Grades, Students, Stakeholders: A Collision of Stories

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We are entering the last week of class prior to final exams, and once again I sense a growing dread: in two weeks, I must enter one of five letter grades for each student into our data management system. The deliberations and angst which accompany this process have not diminished—in fact, they’ve increased—after over twenty-five years of classroom experience.

Granted, it really isn’t appropriate to reconsider how a grade is calculated at this late point in the term. The right time for devising a system for course grades is prior to the start of the semester, during the construction of the syllabus. Our dean has often reminded us (and I have reminded new teachers) that we are bound to follow the guidelines of the syllabus, so we need to compose that document with thought and care. And I do – each term I make adjustments to course policies, assignments, revision procedures, and the overall grade percentage for each assignment. With each tweak, I wonder if I will have landed on just the right balance, just the right approach. And now, as every semester, I am planning for the next set of adjustments.

Part of the problem, of course, is that grades mean different things to different stakeholders.  At my community college, those stakeholders include the department and teachers of subsequent courses my students must take, the division, the college as a whole (since part of our funding is determined by successful completion rates in developmental and gatekeeper courses), our transfer institutions (our students generally transfer to one of five or six universities), employers who fund coursework, federal workforce grant programs, parents, and of course, students.  In my particular local context, these stakeholders variously interpret a grade as evidence of mastery of learning outcomes, certification of readiness for the next level, completion of a certain number of required activities, engaged participation in the learning process, evidence of progress (in relation to the student’s starting point), an indication of academic promise, and evidence of effort (or even personal worth—which is often how my students see these marks).

Indeed, each stakeholder not only interprets that grade differently, but he or she may use that grade to make decisions with very real consequences for the student. A “C” grade, for example, is generally accepted by a transfer institution, while a D grade is not. But an employer only requiring that a student pass a course would accept the D grade. A grade of D will permit a student to take the next course in the sequence at the college, but if that D was something of a “gift” to keep a student from losing financial aid, the student could be sent forward under-prepared for the next course. The desire to help a hard-working student maintain financial aid often motivates adjustments – adjustments which we tacitly accept but rarely discuss.  And regardless of the intersecting realities that led to a grade, the final record is a highly decontextualized transcript.  A student who has made tremendous gains despite an inappropriate incoming placement could legitimately see a D as a mark of success, but the narrative that defines the grade as a success will not appear on the one official document that the student may present as evidence of learning. Many of my students need more time, and repetition of a course might be the best option; unfortunately, the F grade (and even the less stigmatized R or “re-enroll” grade in a developmental class) can mean loss of financial aid, loss of employer support, or problems with visas.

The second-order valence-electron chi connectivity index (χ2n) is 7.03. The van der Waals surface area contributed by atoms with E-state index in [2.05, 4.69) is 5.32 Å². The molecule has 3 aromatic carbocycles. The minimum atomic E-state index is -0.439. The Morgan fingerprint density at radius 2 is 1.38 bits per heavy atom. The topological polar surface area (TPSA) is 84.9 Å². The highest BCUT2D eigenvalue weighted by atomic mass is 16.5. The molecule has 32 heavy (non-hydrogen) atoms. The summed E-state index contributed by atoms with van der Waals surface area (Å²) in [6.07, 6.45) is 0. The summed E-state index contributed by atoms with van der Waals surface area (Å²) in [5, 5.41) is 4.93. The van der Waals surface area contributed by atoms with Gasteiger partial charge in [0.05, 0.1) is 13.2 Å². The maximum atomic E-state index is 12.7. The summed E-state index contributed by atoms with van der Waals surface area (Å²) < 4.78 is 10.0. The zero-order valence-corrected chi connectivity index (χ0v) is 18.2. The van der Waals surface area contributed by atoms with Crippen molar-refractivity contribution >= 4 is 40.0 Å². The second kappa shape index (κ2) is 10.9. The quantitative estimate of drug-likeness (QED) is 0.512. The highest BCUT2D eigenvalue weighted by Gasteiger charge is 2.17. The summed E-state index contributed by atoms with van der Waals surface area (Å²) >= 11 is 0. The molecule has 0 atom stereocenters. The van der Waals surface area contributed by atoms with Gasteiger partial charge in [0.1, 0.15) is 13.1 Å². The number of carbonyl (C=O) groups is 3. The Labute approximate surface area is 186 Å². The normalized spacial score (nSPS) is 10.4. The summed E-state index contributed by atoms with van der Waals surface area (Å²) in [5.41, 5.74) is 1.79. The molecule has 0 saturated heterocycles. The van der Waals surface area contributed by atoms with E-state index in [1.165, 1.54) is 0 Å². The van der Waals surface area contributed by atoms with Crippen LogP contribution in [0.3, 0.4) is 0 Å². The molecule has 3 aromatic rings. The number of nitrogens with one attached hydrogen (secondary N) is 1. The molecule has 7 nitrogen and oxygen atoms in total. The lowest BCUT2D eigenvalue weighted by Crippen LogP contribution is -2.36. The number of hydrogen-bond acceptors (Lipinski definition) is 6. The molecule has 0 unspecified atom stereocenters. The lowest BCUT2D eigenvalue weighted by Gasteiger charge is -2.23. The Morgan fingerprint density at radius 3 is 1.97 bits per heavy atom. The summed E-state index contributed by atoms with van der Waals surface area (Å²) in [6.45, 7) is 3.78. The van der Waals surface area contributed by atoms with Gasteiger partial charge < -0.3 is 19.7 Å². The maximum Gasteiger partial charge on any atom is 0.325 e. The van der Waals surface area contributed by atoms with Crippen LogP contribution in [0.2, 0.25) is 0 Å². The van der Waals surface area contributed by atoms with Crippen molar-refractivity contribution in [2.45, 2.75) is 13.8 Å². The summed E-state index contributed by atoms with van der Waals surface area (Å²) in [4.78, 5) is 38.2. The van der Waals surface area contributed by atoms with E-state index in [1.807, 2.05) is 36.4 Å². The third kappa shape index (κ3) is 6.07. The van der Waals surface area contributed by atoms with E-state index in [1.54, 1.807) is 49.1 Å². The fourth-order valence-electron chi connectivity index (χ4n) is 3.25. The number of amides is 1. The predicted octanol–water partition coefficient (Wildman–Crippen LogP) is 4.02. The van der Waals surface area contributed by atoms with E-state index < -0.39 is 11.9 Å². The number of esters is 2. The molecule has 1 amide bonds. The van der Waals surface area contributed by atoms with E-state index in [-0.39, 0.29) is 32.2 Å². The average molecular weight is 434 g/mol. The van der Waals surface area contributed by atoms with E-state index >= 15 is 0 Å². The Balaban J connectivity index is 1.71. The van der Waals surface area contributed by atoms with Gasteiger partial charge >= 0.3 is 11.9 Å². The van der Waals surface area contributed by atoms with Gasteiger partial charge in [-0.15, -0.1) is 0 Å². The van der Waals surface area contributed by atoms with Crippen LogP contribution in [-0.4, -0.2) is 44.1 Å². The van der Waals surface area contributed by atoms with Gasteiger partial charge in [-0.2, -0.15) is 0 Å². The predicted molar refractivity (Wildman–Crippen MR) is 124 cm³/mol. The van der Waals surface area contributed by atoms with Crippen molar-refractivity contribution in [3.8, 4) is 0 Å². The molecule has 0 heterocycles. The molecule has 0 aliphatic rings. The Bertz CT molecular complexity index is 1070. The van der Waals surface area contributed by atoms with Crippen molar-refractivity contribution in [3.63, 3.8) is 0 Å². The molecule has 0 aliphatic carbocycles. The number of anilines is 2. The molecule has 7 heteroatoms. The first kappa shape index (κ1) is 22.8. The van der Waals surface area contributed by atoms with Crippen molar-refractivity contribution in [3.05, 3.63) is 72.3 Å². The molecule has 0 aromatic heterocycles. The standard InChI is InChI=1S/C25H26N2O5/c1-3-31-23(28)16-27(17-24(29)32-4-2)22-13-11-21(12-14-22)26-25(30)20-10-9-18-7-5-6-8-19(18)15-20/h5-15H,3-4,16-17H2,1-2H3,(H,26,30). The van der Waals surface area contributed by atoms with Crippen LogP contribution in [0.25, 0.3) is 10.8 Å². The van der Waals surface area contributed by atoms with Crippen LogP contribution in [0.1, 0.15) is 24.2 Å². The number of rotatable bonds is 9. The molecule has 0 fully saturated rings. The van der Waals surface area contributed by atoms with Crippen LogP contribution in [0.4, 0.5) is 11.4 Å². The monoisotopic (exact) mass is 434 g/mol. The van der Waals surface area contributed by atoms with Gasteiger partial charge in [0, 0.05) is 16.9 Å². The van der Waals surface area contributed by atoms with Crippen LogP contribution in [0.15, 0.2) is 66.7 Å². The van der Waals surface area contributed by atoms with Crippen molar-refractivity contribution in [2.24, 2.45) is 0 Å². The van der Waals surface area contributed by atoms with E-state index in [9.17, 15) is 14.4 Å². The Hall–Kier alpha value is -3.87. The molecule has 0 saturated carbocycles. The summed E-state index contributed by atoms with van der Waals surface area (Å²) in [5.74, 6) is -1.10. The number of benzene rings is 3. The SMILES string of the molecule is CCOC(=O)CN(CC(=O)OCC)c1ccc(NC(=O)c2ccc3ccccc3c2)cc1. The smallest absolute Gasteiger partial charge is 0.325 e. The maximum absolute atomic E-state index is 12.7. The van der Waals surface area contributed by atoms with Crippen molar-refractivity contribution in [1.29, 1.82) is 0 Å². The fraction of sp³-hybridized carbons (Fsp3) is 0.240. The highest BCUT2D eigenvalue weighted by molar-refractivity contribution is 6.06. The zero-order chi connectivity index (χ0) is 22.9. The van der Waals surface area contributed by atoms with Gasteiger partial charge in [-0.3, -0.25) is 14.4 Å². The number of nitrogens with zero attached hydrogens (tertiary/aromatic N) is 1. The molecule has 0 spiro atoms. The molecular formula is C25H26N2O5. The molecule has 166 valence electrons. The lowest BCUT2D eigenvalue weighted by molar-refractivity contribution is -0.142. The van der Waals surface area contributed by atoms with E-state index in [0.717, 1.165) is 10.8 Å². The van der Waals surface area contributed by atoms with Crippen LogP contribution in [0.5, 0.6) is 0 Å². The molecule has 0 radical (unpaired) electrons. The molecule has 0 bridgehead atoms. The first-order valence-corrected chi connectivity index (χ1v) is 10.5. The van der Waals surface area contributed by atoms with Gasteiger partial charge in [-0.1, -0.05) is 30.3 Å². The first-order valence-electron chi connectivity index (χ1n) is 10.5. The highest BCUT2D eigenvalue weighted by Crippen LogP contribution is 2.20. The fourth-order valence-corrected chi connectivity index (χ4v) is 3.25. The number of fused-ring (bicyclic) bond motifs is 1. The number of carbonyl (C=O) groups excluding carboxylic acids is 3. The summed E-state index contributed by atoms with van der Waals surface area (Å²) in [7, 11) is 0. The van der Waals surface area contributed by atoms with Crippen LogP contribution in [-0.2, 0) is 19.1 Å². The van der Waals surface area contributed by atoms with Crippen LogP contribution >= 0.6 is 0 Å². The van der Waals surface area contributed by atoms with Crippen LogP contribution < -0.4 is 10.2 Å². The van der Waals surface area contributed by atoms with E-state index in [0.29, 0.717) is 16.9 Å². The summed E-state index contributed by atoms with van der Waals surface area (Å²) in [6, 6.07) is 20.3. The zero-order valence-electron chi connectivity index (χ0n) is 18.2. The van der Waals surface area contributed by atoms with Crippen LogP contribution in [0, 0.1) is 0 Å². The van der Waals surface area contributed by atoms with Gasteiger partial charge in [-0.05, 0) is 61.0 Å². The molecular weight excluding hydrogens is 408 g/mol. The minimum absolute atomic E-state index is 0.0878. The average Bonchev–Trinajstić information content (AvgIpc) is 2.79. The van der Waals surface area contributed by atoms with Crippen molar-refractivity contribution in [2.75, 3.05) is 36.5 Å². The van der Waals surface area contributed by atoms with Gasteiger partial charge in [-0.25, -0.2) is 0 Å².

There is an ongoing national discussion about community college student success, a discussion that is telling a story of failure, especially for those that begin in developmental classrooms. That story includes data—an incredibly large amount of data that have led to the implementation of “data-driven” policies and reforms.  We certainly need data. But data don’t make sense of themselves; we need theory, experience, and careful thought in order to use data wisely, as emphasized in the Community College Data website. What we do with these data affects not widgets but students, as Adam Bessie and Dan Carino have demonstrated so beautifully.

The other community college “story” focuses on the students: students who don’t necessarily fit data patterns or trends, students for whom established courses and time sequences don’t quite work, and students whose needs conflict with well-intentioned and data-driven policies and procedures.

The intersection of these competing stories captures the quandaries I face in grading. So in two weeks I will look at my own evidence –my students’ work throughout the term—in the context of my college and my syllabus. And I will think of the students’ stories. And I will enter a grade. But it won’t be easy.

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About the Author
Miriam Moore is Assistant Professor of English at the University of North Georgia. She teaches undergraduate linguistics and grammar courses, developmental English courses (integrated reading and writing), ESL composition and pedagogy, and the first-year composition sequence. She is the co-author with Susan Anker of Real Essays, Real Writing, Real Reading and Writing, and Writing Essentials Online. She has over 20 years experience in community college teaching as well. Her interests include applied linguistics, writing about writing approaches to composition, professionalism for two-year college English faculty, and threshold concepts for composition, reading, and grammar.